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Foreign inmates in Japan get a chance to go home
Foreign prisoners in Japan often complain they suffer unfairly in jail as they cannot speak the language nor adapt to the strict discipline, but as of last Sunday some of them are able to ask to serve out their sentences in their home country.

Initially only 142 of around 4,000 convicted foreigners will be eligible to apply to be transferred to jails in their own country, but Japanese authorities hope to help reduce overcrowding in prisons here once more nations, especially in Asia, sign the 1983 Convention for the Transfer of Sentenced Persons.

The main purpose of the convention, drawn up by the Council of Europe, the 45-member intergovernmental human-rights body, is to promote the social rehabilitation of prisoners.

It is also based on humanitarian considerations, given the language difficulties and the effect of the lack of family visits for prisoners in a foreign country.

The regulations in Japanese jails are very strict, noted Wim Rijkers, first secretary of administrative and consular affairs at the embassy of the Netherlands, 15 of whose citizens are serving time in Japan.

"It is very difficult for young people from modern Europe who have been arrested to adjust themselves to the enormous discipline of Japanese jails and to go along with it," Rijkers said.

"I have seen prisons in Thailand and I would prefer to be incarcerated there than in Japan, because in Thailand they will simply put you in between four walls and that is it, they could not care less what you do," he explained.

"In Japan there are regulations for everything. If you want a book there are regulations for how many books you can have and when you can read them."

Surrounded by high walls, Fuchu prison in Tokyo is home to the largest foreign inmate population in Japan with 547 convicts from 48 countries, speaking 38 languages between them.

"There are many rules here, 10,000 rules ... it is military-like," said one American inmate who has been behind bars for more than 10 years after murdering and robbing a colleague while in Japan on business.

"You have to march to and from work, everything seems ridiculous until you get used to it," he said, seated in an interview room, dressed in a grey pajama-style uniform.

On several occasions the man in his early 50s was put into solitary confinement for breaking the rules, such as when he gave his address to someone or shouted at a guard.

The US inmate, however, said he would stay in Fuchu prison because he had broken the law in Japan and "therefore I must fulfill my obligations to this society."

"I am here because I committed a terrible crime. You cannot expect prison to be an amusement park," he said, as several guards looked on.

Fuchu's weekday routine starts with a wake-up call at 6:45am.

Inmates eat breakfast in their cells -- either group or single -- then march a couple of hundred meters to work, where they spend eight hours doing a range of manual jobs from dissecting phones for their parts to making shoes.

At 4:40pm prisoners stop work and march back to their cells for dinner. Lights out is at 9pm. Inmates may only take two or three baths a week, cigarettes and alcohol are forbidden and treats such as chocolate are rationed.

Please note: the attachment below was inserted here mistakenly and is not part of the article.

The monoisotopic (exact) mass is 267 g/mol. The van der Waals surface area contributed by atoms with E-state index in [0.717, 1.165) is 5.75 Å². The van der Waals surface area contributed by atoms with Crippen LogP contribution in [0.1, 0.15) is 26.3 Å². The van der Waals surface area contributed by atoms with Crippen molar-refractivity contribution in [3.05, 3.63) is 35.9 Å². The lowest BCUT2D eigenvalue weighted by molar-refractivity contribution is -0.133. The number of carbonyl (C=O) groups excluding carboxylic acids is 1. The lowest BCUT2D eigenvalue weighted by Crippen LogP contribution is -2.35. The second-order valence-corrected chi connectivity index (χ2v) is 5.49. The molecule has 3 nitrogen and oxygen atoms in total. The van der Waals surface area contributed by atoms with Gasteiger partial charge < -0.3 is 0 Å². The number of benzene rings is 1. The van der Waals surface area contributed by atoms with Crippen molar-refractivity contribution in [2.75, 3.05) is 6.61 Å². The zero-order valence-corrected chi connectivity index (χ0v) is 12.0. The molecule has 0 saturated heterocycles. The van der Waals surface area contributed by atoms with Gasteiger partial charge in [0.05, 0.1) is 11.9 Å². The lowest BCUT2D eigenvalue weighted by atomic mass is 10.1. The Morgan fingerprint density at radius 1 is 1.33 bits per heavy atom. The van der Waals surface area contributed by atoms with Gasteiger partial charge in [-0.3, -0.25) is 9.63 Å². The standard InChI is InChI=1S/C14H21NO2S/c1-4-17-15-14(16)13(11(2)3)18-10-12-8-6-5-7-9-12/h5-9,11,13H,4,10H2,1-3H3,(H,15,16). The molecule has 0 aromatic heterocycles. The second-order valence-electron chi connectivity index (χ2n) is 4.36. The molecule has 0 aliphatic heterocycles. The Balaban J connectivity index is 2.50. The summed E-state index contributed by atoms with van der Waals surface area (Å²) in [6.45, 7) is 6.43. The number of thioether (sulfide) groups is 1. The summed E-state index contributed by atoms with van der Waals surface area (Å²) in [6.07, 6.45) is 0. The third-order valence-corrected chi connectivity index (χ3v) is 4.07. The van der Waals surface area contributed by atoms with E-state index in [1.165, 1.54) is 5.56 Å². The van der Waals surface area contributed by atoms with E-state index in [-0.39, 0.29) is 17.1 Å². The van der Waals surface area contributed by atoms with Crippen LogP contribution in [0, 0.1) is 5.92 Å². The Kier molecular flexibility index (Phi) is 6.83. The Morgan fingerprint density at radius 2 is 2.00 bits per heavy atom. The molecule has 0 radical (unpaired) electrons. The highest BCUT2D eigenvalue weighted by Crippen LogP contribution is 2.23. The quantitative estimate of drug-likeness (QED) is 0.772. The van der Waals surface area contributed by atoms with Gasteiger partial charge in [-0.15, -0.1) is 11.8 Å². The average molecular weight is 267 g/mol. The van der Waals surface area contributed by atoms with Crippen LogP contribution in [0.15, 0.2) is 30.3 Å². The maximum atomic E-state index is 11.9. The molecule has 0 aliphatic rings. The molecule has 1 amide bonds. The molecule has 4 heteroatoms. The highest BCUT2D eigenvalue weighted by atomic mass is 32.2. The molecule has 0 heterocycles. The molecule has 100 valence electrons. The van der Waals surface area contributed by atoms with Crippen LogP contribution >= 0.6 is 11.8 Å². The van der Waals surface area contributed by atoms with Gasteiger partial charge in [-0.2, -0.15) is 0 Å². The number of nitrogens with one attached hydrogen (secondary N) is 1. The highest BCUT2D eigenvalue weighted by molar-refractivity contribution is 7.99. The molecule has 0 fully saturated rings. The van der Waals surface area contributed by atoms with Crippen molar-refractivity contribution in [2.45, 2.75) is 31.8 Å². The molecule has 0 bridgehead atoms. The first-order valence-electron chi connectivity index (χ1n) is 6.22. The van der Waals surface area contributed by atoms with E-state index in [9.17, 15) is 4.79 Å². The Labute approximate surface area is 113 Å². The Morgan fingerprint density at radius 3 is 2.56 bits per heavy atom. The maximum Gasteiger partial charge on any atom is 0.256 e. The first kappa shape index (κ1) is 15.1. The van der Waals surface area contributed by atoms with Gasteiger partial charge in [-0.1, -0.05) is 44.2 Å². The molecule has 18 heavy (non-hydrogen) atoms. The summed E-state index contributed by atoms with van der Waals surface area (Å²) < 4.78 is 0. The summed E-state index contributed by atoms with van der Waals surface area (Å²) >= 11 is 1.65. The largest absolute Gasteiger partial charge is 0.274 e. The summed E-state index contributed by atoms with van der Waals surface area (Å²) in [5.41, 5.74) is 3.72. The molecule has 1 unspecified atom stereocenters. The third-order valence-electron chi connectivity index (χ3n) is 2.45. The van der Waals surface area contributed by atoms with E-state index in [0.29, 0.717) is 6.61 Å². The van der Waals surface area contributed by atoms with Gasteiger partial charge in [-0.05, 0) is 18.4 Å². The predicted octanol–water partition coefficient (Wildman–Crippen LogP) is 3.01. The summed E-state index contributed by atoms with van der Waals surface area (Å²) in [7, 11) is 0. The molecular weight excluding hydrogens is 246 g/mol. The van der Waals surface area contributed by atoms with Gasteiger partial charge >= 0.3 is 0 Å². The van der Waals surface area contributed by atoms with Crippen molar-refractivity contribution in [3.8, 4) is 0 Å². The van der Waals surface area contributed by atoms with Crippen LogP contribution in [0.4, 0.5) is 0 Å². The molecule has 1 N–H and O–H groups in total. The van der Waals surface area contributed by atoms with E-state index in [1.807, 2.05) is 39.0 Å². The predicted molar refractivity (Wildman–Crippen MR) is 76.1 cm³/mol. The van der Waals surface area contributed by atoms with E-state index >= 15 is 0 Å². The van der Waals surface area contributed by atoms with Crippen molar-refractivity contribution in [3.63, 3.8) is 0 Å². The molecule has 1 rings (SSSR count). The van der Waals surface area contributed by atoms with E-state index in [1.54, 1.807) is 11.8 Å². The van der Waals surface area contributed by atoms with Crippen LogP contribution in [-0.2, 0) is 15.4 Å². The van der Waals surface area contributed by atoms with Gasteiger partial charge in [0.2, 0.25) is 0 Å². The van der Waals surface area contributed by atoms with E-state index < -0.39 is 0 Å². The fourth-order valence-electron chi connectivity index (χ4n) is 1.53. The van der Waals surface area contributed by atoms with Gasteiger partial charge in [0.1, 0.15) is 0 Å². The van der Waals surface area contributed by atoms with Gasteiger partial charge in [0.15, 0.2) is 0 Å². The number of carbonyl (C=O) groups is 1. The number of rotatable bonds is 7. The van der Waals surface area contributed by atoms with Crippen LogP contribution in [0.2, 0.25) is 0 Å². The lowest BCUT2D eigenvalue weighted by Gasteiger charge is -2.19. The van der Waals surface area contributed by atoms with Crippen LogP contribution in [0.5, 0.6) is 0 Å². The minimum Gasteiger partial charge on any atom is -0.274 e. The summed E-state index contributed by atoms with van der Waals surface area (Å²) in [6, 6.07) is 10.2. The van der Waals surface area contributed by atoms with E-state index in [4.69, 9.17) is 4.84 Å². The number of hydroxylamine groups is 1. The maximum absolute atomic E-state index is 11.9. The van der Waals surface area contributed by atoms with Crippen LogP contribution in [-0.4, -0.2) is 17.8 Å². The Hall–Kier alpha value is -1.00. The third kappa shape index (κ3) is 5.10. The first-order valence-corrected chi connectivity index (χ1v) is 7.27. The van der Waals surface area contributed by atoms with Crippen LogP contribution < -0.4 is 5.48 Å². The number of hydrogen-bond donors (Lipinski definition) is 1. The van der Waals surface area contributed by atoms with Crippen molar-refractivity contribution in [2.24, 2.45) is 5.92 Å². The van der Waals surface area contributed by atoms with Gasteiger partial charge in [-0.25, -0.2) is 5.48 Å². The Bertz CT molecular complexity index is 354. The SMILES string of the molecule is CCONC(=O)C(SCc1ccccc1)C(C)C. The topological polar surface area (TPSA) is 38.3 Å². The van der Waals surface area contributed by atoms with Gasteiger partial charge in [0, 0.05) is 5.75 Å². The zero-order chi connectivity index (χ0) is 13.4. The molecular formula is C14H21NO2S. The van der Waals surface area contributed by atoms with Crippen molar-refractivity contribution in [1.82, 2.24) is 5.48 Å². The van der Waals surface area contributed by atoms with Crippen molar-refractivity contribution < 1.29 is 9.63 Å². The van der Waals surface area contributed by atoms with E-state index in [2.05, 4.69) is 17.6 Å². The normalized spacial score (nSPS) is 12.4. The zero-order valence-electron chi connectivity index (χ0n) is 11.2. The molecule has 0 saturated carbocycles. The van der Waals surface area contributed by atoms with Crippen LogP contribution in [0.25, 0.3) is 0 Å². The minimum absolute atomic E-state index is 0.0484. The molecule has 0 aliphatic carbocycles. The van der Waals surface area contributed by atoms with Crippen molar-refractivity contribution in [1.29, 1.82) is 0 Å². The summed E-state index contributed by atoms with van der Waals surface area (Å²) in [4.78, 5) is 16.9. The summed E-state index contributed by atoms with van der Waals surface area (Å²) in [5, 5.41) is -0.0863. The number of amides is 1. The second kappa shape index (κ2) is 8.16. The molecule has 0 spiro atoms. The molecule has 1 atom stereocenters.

"No talking is allowed while they work in the factories, take a bath or after lights out," said Fuchu prison spokesman Masayoshi Tashiro.

"Prisoners are locked in their cells during the weekend," he said.

Human-rights groups such as Amnesty International fear serious human rights abuses take place behind the bolted doors of Japanese jails, with inmates being punished for simply looking out of a window or talking at the wrong time.

The ill-treatment and torture of inmates by Japanese prison officers was highlighted in Amnesty's 2003 report published on Wednesday.

Foreigners have a particularly tough time because of the language barrier, said Makoto Teranaka, secretary general of Amnesty International Japan, who welcomed Japan's accession to the convention.

"Punishing someone in Japan could be changed, provided the prisoner's home country is safe," he said.

Japan has been under pressure for several years to join the convention, but only signed up at the start of this year because there had not been enough prisoners in the country to warrant the work that was necessary, said Satoru Ohashi, assistant director of the security division at the Ministry of Justice.

"However the number of foreign prisoners in Japan is increasing so we decided to join," he said in an interview.

"In addition, more countries in Asia will likely become signatories which will enable a greater number of prisoners to apply to go home," Ohashi said.

The largest number of foreign prisoners in Japan comes from China and Iran, which are not among the group of 52 nations that recognize the convention.

But not all convicts from member countries will be allowed to transfer.

"There must be dual criminality ... plus the prisoner, their country and Japan need to agree on the transfer before it can take place," Ohashi said.

Most of the Dutch inmates currently serving time here and another four on trial -- if found guilty -- will be unable to move back home because they committed drug-related offences that are not illegal in the Netherlands.

Despite the limitations, selected prisoners will eventually move home, where they stand a better chance of being rehabilitated back into society, officials said.

Archived from The Taipei Times

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